In an ideal world, family relationships are such that parents care for their children and, after time, those children grow up wanting to care for their parents. This isn’t always the case. Some relationships are too toxic to continue or too fractured to recover. Sometimes distance, severe infirmity, or financial strain stand in the way between what the heart wants and what can actually be accomplished. However, when all else aligns, a child’s ability to payback love and care—in whatever capacity—is one of the greatest joys in life. Such has been, and continues to be, my experience.
Having worked all his life in finance, through life insurance, real estate, and stock markets, my father is, thankfully, financially secure and independent. No small accomplishment. So the care he needs at this stage in his life involves emotional and logistic support. It’s not easy to suddenly live alone after seventy years of marriage, nor is it easy to lose physical capabilities and mental acuity. But after ninety years on the planet, it happens.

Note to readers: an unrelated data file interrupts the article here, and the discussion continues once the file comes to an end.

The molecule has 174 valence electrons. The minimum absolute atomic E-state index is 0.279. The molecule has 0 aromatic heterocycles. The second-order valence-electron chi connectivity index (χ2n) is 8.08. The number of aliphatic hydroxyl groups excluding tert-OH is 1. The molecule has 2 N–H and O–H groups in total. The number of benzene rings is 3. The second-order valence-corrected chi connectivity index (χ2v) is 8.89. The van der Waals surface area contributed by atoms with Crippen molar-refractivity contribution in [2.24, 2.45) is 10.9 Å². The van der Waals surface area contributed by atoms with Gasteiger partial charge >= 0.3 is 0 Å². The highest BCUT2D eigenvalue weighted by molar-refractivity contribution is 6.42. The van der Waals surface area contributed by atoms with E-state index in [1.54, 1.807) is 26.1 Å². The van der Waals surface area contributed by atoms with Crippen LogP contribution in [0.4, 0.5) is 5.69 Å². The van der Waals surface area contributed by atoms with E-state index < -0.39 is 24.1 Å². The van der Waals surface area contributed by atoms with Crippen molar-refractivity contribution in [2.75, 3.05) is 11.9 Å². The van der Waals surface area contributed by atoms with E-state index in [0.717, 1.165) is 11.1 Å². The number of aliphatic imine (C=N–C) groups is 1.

As Dad is fond of saying, “I don’t know what this disease is, but I know how to spell it: AGE.”
It has been my privilege to smooth this natural transition and help my father to live the way he wants to live: with ease, safety, and minimal stress. To accomplish this, I find myself relying on my ninja skills.
If this surprised you, check out my book Empowered Living for small examples of how we modern-day ninja apply fighting strategies to harmonious living. Suffice it to say that I use my skills each day from the moment I wake to the moments before I fall asleep.
Chief among those skills are energy manipulation, slipping seamlessly into the flow, astute prediction, and deep listening. Each of these skills (and countless more) are as intrinsic to “effortless” fighting as they are for creating harmonic interactions. These are the true secrets of the ninja art.
The end result? Smooth traveling, a positive perception of every detail (regardless of conditions), joy, energy, and gratitude—for family, for each other, and for this opportunity to pay back and live forward.